Another performer who deserves better packaging is Gladys Knight, and she'd better get it soon. Waiting for an A song on Gladys Knight (Columbia JC 35704) is like waiting for Godot. Knight's efforts on Buddah (Miss Gladys Knight [BDS 5714] and The One and Only ... Gladys Knight & the Pips [BDS 5701]) at least had bonbons such as “I'm Still Caught Up With You” and “It's A Better Than Good Time” (which had a nifty retro-disco quality). Yes, there is life after the Pips, but not much. Like Linda Ronstadt, Gladys Knight is best when she sings about lost or remembered love. Gladys Knight is a collection of mediocre songs that neither departs from nor enhances this terrain, and a waste of time for such a gifted performer. Knight herself is listed, with Jack Gold, as co-producer; insofar as she may be responsible for the selection of material on this album, she deserves a better producer.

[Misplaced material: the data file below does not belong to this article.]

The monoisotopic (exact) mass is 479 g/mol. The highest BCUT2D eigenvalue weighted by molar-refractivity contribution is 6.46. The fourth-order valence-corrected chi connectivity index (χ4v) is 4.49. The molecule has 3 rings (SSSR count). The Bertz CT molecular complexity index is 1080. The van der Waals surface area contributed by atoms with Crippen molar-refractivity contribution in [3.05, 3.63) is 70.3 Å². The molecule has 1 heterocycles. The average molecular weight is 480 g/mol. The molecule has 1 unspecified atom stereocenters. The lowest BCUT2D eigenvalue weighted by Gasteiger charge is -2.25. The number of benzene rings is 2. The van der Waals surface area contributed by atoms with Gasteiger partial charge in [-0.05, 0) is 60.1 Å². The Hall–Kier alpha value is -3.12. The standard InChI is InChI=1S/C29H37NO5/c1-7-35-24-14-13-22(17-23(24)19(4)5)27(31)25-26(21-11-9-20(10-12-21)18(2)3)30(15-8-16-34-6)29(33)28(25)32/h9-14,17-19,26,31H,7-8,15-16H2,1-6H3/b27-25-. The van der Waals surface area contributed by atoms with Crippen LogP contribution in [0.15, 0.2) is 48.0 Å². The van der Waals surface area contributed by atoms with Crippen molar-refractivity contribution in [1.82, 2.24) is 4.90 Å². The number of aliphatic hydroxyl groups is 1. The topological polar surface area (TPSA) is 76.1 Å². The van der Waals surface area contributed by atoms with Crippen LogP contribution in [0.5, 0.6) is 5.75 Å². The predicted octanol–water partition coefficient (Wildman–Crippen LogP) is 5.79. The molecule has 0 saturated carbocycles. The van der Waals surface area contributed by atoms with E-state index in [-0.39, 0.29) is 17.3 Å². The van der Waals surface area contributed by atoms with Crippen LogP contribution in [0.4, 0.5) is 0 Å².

Jack Gold, on the other hand, can't be faulted for his work on Johnny Mathis's new release, The Best Days of My Life (Columbia JC 35649). This is a surprisingly fine album, including the now requisite disco hit (“Begin the Beguine”) and the predictable heterosexual duet (“The Last Time I Felt Like This” from the film Same Time Next Year, sung with Jane Olivor and not awful at all). The rest of the songs on the album are smarter and more authentically moving than the stuff Mathis sings on the Tonight Show just before Johnny Carson starts asking him about his love life.

On the heavy disco scene, “Disco Nights (Rock-Freak)” (Arista SP-38) is an elegantly mellow hit containing disco roller-skating rhythms (they skated to it at Manhattan's Twelve West at the opening of the Disco Convention) that some people have been adapting to non-roller-skating dancing. Although disco roller-skating is not the hottest thing to hit the gay community since typhoid, it seems apparent that Arista Records is serious about trying to get its share of the disco market.

         Whereas “Disco Nights” embodies Andrew Holleran's definition of “light disco,” Madleen Kane's “Forbidden Love” (Warner Bros. 8772) marks the entrance onto the scene of Erotic Funeral Disco. It's about time that intercourse had a new song. (“Hold Your Horses” by First Choice is already worn from play.) “Forbidden Love” is full of dark sexual exhortations that will surely make it the national anthem in the darker corners of the baths. It even smells like poppers.